Live Rural NL –

Christopher Mitchelmore, MHA
The Straits-White Bay North
@MitchelmoreMHA

Sustaining a Community takes Commitment – Raleigh, NL

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Raleigh is home to the awe-inspiring Burnt Cape Ecological Reserve, boasting over 300 plant species with 30 being rare. The Burnt Cape cinquefoil is found exclusively on the Northern Peninsula, as it is the only place in the world where this species grows. The Provincial Government of Newfoundland & Labrador has failed to live up to its obligations when it eliminated all interpretation at this Reserve. It has also neglected to install appropriate signage, develop educational material such as guidebooks and panels to preserve, educate, maintain road infrastructure and make available our natural areas to interested parties. These short-sighted decisions by Government impact and harm our rural communities. Where is Government’s commitment?

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Additionally, rural communities are facing pressures from out-migration, aging population and changes to the dynamics of the economy that sustained them since their beginning all across the globe. Sustaining our small towns takes commitment and I see that in entrepreneurs Marina and Ted Hedderson  of Raleigh, NL.

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Yesterday, I was amazed by the creativity, commitment and desire to see the Town of Raleigh with a population of less than 200 survive and thrive. The current owners have been running Marina’s Mini-Mart & Gas Bar since 2001. They saw an opportunity to get into the accommodations business to compliment the neighbouring Pistolet Bay – Provincial Park, which is typically at capacity for tents and RVs throughout the season.

I was given a tour of the cottages, which include 4 two-bedroom, 3 one-bedrooms and a newly added vacation home that has the most incredible ocean view. The vacation home is very spacious and family focused with two queen and a twin bed, laundry facilities, BBQ and a view you won’t want to leave. The two bedroom cottages are very immaculate, offering two queen beds, laundry and wooden finished interior. The three one-bedroom cottages have leather furniture and laundromat access, but the best feature is that they sit with a breath-taking ocean view from a large deck to sit and enjoy your morning coffee or evening beverage. There is an entertainment area for evening fires right at water’s edge. There 4-star accommodations are priced at an incredible value, ranging from $109-169.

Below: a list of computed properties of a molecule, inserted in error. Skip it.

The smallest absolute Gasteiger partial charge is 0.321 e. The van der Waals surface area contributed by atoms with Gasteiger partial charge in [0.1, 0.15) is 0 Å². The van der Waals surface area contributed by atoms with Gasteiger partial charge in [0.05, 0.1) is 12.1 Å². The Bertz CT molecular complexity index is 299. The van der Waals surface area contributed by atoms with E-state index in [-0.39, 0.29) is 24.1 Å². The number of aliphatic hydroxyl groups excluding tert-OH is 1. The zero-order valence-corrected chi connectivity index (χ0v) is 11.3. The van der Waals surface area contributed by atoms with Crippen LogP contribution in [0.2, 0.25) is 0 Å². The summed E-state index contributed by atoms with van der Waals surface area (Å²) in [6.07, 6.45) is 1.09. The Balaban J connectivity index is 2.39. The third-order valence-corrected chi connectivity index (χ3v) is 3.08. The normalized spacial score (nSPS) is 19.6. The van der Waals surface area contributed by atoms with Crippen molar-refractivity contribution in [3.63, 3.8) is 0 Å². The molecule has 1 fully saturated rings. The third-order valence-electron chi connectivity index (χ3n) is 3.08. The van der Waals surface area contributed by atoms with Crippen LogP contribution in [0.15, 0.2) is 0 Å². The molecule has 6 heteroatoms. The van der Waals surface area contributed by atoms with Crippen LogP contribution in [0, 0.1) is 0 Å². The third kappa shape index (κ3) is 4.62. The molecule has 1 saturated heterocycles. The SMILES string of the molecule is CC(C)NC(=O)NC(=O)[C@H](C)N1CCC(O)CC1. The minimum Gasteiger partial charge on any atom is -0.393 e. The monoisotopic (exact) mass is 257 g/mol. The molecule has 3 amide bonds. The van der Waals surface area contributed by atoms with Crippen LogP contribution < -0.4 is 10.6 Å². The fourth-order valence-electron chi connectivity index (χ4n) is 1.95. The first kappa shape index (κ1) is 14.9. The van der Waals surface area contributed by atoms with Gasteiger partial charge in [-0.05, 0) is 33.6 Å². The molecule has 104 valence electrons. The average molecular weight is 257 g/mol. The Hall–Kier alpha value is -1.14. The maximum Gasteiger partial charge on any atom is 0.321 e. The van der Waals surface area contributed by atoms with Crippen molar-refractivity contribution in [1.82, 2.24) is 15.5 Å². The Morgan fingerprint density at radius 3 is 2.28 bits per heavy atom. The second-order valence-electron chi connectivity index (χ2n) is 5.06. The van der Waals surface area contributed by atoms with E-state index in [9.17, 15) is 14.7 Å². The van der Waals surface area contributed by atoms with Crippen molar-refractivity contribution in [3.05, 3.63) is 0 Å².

The Burnt Cape Cafe is a must if you are in the area. It truly understands the importance of experiential tourism. The Cafe takes lobster to a whole new level of fresh. The patrons, if they choose can go to the local wharf and select their own lobster and get their photos taken before and after. An incredible experience!

After stepping into the cafe, my attention was immediately drawn to the back which includes a comfortable seating area, big screen television playing traditional Newfoundland music and I thought was a great place to sit and relax. They also know the value of WiFi, which is provided for free.

The original six hockey jerseys are proudly displayed as in the off-season this area becomes on Monday nights, open to the dart league.  There is a wide-selection of crafts, souvenirs and other products. I purchased a Mummer’s shot glass, as I love the jannies.

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The Newfoundland tartan on the tables is a nice touch to compliment a menu that caters to those who love high-quality seafood dishes. I was treated to some phenomenal chowder, it comes highly recommended to start. It comes with generous portions of salmon and cod, great creamy flavour that is amplified with a touch of cheese melting as you eat. As a main, I’ve had pan-seared scallops and shrimp in garlic butter that would melt in your mouth with Parmesan mashed potatoes that kept you wanting more. To top the meal off, the deep-fried ice-cream was superb. The rich coating ensured the ice-cream was cold and in tact while I slowly enjoyed this treat drizzled with bakeapples. If you have not eaten at the Burnt Cape cafe you are truly missing out.

Small business and innovation is the key to dynamic growth, especially in small communities. Ted and Marina have a vision for their Town, their home. The business currently offers everything you need at your fingertips. However, they have more big ideas on how to  add accommodations, entertainment and experiential offers that appeal to locals and visitors. They are a partner with the annual Iceberg Festival, believe in strong promotion and understand the value of packaging and providing their customers with the highest in services and unique experiences.

Sustaining a community takes commitment and these two truly have what it takes to build a stronger community. I would encourage you to drop by and support this locally owned and independent business that is doing incredibly big things in a small town.

Visit their website at: www.burntcape.com

Live Rural NL –

Christopher Mitchelmore, MHA
The Straits-White Bay North
@MitchelmoreMHA